lives on to be embraced, to see and hear,

let death come, as now

I have nothing more to live for.


LIRÍOPE: I am humbly at your feet ,

though my shame here

weighs a great deal

on the happiness there is within me.

ECHO: Let my embrace be congratulations

for such a happy event.

FEBO: Here silence says more

than speech is able to say.


SILVIO: Until I see you all stripped

of the skin that you wear,

I do not dare to hug you.
ANTEO: I was fortunate a thousand times over,

that I managed to bring

such happiness to the valley.
LIRÍOPE: It will be better when you all

see my son, in whom clever

nature invests its perfections. Come

with me to the cave where

he awaits me. You will find there

the most beautiful diamond yet uncut,

the greatest ruby not yet polished.
They exit.
SILENO: Guide the way, my Liríope.
ECHO: All of us will go

together.


FEBO: Who would stay behind

rather than see the end of this adventure?


BATO: Me: if one must not trust

a docile woman, I say,

than who would trust that one,

who is so untamed and animal-like?


SILVIO: We are all going.
ALL: We are all going.
LIRÍOPE: Let’s go then. Follow my steps.

Narcissus, do not despair of

my absence. I am already coming for you.


Act II
Liríope, Sileno, Echo, Febo, Anteo, Bato, and Sirene enter,

along with all the others present at the end of the first act.
LIRÍOPE: I was unhappy a thousand times over.
FEBO: Listen.
SILENO: Wait.
ECHO: Take note.
SILVIO: Take a moment.
NISE: Look.
ANTEO: Notice.
SIRENE: Consider.
LIRÍOPE: There is no consolation for me,

with such a new misfortune

having followed the last,

that Narcissus is missing from

the cave. He has never left it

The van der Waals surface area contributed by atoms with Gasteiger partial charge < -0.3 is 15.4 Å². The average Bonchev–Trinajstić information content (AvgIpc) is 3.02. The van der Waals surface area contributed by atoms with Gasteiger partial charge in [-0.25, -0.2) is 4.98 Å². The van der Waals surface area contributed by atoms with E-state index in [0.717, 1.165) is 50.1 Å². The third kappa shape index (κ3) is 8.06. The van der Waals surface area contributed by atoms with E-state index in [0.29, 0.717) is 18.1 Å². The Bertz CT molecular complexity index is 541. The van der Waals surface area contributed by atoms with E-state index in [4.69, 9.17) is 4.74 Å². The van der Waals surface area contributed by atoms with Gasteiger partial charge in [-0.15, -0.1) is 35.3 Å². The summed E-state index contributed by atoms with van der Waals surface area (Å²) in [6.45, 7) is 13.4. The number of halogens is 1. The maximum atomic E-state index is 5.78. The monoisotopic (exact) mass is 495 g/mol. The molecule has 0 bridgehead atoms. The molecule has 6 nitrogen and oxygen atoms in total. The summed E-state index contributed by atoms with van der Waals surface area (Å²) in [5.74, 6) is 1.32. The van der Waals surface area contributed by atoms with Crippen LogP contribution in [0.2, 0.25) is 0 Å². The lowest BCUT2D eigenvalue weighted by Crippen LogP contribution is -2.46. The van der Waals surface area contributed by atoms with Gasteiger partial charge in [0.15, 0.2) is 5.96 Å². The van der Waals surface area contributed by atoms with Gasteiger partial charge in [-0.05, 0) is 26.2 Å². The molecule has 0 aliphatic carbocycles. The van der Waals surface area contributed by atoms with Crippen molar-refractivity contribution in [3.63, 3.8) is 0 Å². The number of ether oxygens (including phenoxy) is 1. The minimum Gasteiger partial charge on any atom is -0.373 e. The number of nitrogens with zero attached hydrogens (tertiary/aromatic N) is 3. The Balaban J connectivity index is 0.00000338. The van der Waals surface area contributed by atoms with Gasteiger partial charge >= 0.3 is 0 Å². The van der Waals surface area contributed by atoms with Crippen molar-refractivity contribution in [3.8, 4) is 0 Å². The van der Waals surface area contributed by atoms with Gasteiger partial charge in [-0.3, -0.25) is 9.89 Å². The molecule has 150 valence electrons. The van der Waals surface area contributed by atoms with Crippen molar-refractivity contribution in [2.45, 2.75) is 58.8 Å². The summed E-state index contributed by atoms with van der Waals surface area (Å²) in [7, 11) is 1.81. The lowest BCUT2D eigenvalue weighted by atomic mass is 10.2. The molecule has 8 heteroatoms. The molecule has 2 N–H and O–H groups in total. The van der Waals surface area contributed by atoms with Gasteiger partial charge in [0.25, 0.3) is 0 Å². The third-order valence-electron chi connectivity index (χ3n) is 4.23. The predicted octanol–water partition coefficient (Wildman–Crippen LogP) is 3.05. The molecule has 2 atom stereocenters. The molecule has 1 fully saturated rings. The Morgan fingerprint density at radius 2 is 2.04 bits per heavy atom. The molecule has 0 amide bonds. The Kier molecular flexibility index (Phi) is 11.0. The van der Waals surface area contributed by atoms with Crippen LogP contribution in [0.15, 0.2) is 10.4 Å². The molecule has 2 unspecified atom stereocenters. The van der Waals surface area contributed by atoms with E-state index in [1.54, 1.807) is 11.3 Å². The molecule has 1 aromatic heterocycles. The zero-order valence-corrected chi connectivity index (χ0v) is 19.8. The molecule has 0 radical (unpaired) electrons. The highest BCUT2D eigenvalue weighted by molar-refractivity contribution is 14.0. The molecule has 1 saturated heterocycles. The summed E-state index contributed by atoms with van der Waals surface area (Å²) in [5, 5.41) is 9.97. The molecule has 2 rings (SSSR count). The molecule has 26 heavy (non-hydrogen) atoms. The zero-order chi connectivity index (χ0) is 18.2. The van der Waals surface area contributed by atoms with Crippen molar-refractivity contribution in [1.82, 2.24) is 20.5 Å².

except for today alone,

and already I suspect his death.

Narcissus! Narcissus!

I shout out to the heavens in vain.

Without a doubt he struck out

from the cave in light of me having

been so late in coming here.

Oh, caution, kill me!
ANTEO: Do not fret, since as he has

to be on this mountain,

I will know how to search for him for you.
ALL: We will all go.
LIRÍOPE: Mine has been a cruel fortune.

Narcissus! I’m nearly dying!


SILENO: Oh, gods! When will complete

happiness occur (or – be complete)?


SILVIO: Let’s go roaming through this forest,

calling for him, as he will be

sure to respond.
LIRÍOPE: He will not because,

if we search for him in this way,

he, who has never seen people,

is more likely to hide

than to respond to the voices.

But listen to what my wit has

thought up. In order for him

to come in search of us, a ploy

must be had.
ALL: What must it be?
LIRÍOPE: There is nothing that has more

power to attract him

than to hear music, and this being the case,

dividing up, from here,

singing in order to move him;

let’s all go.


FEBO: With Laura along for the ride,

I’ll run throughout this mountainside.


SILVIO: And with Sirene I will go,